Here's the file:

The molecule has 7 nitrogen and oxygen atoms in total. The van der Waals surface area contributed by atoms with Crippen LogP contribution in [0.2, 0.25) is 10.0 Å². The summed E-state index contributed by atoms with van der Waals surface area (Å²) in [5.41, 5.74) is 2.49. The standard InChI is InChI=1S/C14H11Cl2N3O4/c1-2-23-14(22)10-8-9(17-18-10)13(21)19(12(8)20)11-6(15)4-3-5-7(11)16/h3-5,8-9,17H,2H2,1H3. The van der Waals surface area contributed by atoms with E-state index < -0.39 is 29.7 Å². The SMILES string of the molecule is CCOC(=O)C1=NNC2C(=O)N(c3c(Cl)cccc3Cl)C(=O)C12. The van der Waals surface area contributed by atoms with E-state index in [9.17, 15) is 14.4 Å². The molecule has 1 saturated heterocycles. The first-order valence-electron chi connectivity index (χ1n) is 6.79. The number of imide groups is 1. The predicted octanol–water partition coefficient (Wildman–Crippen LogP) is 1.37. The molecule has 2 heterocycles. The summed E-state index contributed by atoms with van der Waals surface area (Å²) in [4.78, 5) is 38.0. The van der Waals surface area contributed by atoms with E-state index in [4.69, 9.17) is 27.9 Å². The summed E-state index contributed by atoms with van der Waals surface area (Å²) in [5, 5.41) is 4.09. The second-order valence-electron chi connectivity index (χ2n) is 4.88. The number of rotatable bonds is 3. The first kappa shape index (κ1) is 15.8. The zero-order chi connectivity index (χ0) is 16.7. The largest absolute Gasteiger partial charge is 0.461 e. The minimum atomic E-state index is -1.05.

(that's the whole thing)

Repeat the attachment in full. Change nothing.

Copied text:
The molecule has 7 nitrogen and oxygen atoms in total. The van der Waals surface area contributed by atoms with Crippen LogP contribution in [0.2, 0.25) is 10.0 Å². The summed E-state index contributed by atoms with van der Waals surface area (Å²) in [5.41, 5.74) is 2.49. The standard InChI is InChI=1S/C14H11Cl2N3O4/c1-2-23-14(22)10-8-9(17-18-10)13(21)19(12(8)20)11-6(15)4-3-5-7(11)16/h3-5,8-9,17H,2H2,1H3. The van der Waals surface area contributed by atoms with E-state index < -0.39 is 29.7 Å². The SMILES string of the molecule is CCOC(=O)C1=NNC2C(=O)N(c3c(Cl)cccc3Cl)C(=O)C12. The van der Waals surface area contributed by atoms with E-state index in [9.17, 15) is 14.4 Å². The molecule has 1 saturated heterocycles. The first-order valence-electron chi connectivity index (χ1n) is 6.79. The number of imide groups is 1. The predicted octanol–water partition coefficient (Wildman–Crippen LogP) is 1.37. The molecule has 2 heterocycles. The summed E-state index contributed by atoms with van der Waals surface area (Å²) in [4.78, 5) is 38.0. The van der Waals surface area contributed by atoms with E-state index in [4.69, 9.17) is 27.9 Å². The summed E-state index contributed by atoms with van der Waals surface area (Å²) in [5, 5.41) is 4.09. The second-order valence-electron chi connectivity index (χ2n) is 4.88. The number of rotatable bonds is 3. The first kappa shape index (κ1) is 15.8. The zero-order chi connectivity index (χ0) is 16.7. The largest absolute Gasteiger partial charge is 0.461 e. The minimum atomic E-state index is -1.05.